Some info to get you started.
To install TÖVE, grab TÖVE's
binaries package and unzip it inside your LÖVE project (as a folder called
tove). You should then be able to load TÖVE using
tove = require "tove".
TÖVE's folder contains four files:
init.lua: a Lua library binding to love
libTove.dll: TÖVE library (for Windows)
libTove.dylib: TÖVE library (for macOS)
libTove.so: TÖVE library (for Linux)
Since you're running only on one platform, you'd only need one of the binary files, but they are all included for convenience.
Drawing a Triangle
Let's draw a triangle.
First import TÖVE as described above. Then create a
Graphics instance, which is the main API for drawing in TÖVE:
local tove = require "tove" local myDrawing = tove.newGraphics()
Graphics provides various functions of drawing and works similar to a canvas. Here comes our triangle:
myDrawing:moveTo(100, 100) myDrawing:lineTo(200, 250) myDrawing:lineTo(50, 220) myDrawing:fill()
moveTo moves your drawing brush to an absolute position.
lineTo then draws two lines.
fill finally tells TÖVE to close the shape (i.e. supplement the missing third line) and fill it (with the current fill color).
To see what we've drawn, we need to display the
Graphicsinstance to the screen like this:
function love.draw() myDrawing:draw() end
Now you should see the image below; note that the coordinates you put into the
lineTo earlier correspond to the position of the triangle on LÖVE screen.
Wow, very impressive, no?
Ok, you could indeed add some color by calling
setFillColor before doing the
myDrawing:setFillColor(0.8, 0.4, 0.6) myDrawing:fill()
setFillColor can take RGBA values, but you can also specify HTML colors , e.g.
At this point, you might wonder what TÖVE is about. All this can be done with LÖVE as well. So on to the next section:
Curves, lines and gradients
While TÖVE supports straight lines, curves are its real matter. Let's bend one side of our triangle by replacing the first
lineTo from above with a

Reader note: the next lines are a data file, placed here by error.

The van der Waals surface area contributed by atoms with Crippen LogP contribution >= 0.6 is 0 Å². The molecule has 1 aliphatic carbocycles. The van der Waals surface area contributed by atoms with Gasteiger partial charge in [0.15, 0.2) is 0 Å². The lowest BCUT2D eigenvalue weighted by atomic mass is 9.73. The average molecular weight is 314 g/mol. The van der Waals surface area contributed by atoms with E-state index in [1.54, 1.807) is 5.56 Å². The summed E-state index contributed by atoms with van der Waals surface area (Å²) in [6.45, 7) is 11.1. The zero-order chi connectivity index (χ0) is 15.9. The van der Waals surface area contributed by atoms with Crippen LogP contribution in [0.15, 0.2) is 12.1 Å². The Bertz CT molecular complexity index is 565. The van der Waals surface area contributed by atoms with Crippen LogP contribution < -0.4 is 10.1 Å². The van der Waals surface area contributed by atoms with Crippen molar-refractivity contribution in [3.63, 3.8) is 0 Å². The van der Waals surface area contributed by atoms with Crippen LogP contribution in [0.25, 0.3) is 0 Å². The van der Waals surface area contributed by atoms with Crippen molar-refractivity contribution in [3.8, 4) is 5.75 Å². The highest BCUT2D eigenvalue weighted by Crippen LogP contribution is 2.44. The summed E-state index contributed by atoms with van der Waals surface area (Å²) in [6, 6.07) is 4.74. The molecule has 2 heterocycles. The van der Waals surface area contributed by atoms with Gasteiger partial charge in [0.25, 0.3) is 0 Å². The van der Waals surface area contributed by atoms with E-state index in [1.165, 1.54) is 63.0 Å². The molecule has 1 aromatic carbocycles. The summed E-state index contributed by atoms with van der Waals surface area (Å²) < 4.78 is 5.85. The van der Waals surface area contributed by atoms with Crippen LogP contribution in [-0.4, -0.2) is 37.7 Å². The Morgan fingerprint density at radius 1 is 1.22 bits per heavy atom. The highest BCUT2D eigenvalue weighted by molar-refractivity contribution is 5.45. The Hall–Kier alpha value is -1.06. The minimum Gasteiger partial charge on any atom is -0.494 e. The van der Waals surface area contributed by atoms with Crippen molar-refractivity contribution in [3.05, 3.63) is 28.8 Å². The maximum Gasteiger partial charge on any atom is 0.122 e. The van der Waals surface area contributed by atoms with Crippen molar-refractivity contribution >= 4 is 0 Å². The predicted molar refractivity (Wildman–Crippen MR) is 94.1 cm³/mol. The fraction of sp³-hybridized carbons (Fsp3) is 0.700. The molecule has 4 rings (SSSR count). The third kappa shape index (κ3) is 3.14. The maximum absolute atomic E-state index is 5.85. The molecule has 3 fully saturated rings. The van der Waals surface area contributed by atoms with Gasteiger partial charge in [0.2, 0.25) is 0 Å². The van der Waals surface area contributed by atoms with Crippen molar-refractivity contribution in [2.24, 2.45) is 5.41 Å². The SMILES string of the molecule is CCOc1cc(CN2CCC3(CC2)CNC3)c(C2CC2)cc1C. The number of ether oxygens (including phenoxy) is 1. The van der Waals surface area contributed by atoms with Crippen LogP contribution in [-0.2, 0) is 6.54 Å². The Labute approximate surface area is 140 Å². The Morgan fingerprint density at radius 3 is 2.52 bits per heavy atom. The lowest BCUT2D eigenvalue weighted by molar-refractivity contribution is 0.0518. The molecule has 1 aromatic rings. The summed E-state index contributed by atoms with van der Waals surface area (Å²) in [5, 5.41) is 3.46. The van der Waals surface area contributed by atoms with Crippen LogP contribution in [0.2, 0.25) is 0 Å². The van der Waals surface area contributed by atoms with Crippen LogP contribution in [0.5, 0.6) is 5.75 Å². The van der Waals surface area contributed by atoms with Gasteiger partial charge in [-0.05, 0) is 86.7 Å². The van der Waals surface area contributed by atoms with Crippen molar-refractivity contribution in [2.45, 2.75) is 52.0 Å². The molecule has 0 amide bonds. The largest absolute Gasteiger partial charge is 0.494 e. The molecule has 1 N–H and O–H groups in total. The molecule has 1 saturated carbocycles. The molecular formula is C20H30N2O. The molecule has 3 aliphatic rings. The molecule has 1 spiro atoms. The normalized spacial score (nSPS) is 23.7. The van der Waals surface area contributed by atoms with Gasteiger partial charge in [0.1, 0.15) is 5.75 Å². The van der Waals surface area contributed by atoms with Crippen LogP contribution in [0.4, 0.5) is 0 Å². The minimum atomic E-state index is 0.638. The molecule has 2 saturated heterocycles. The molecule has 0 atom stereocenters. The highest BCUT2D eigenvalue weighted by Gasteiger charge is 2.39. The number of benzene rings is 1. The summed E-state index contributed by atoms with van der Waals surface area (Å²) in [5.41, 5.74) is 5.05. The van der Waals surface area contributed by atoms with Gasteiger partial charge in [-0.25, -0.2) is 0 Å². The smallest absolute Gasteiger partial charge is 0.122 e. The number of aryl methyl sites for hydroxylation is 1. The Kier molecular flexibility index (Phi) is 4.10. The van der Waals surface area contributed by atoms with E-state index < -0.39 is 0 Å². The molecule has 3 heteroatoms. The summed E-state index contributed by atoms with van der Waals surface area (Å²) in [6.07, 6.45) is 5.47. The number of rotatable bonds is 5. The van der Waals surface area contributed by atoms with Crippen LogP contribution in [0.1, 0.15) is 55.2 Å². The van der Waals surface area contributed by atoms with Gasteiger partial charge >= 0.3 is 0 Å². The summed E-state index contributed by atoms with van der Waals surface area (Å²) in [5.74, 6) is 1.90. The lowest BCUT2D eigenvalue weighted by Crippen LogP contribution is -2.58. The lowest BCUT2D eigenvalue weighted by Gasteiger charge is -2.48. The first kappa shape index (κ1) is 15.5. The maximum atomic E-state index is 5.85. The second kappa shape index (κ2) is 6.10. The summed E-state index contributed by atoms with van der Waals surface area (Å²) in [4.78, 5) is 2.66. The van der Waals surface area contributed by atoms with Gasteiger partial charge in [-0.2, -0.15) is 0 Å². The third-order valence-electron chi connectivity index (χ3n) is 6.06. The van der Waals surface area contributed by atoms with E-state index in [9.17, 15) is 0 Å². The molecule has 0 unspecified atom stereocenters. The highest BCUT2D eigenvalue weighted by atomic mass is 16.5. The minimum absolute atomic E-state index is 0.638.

curveTo, which will draw a cubic bezier curve:
myDrawing:moveTo(100, 100) myDrawing:curveTo(120, 100, 210, 200, 200, 250) myDrawing:lineTo(50, 220) myDrawing:setFillColor(0.8, 0.4, 0.6) myDrawing:fill()
curveTo takes the positions of two control points (x1, y1, x2, y2) and one target point (x, y). Together with the previous starting point this makes four points to define the cubic bezier curve.
This is a good place to note that you can also use
drawCircle(x, y, r) and
drawEllipse(x, y, rx, ry) to draw circles and ellipses, and
drawRect(x, y, w, h, rx, ry) to draw (rounded) rectangles.
Let's continue with our triangle. Adding a bluish stroke of line width 10 is as simple as appending this code:
myDrawing:setLineColor(0.2, 0.4, 0.6) myDrawing:setLineWidth(10) myDrawing:stroke()
Now, instead of a solid purple fill, let's use a linear gradient to make things more interesting:
local gradient = tove.newLinearGradient(120, 130, 140, 160) gradient:addColorStop(0, 0.8, 0.4, 0.6) gradient:addColorStop(1, 0.6, 0.2, 0.6) myDrawing:setFillColor(gradient) myDrawing:fill()
Yes, you can import SVGs, and it's as simple as this:
local rabbit = love.filesystem.read("assets/rabbit.svg") local myRabbit = tove.newGraphics(rabbit, 200) function love.draw() love.graphics.translate(250, 250) myRabbit:draw() end
The call to
newGraphics takes the actual SVG data that was loaded via
love.filesystem.read. The optional second parameter,
200, tells TÖVE to prescale the graphics to 200 pixels. If this is omitted, the SVG's natural scaling will be used, which assumes you know its exact scaling.
Note that after loading the SVG, TÖVE no longer cares whether it's dealing with an SVG or a manually constructed graphics (meaning you can change the renderer and so on).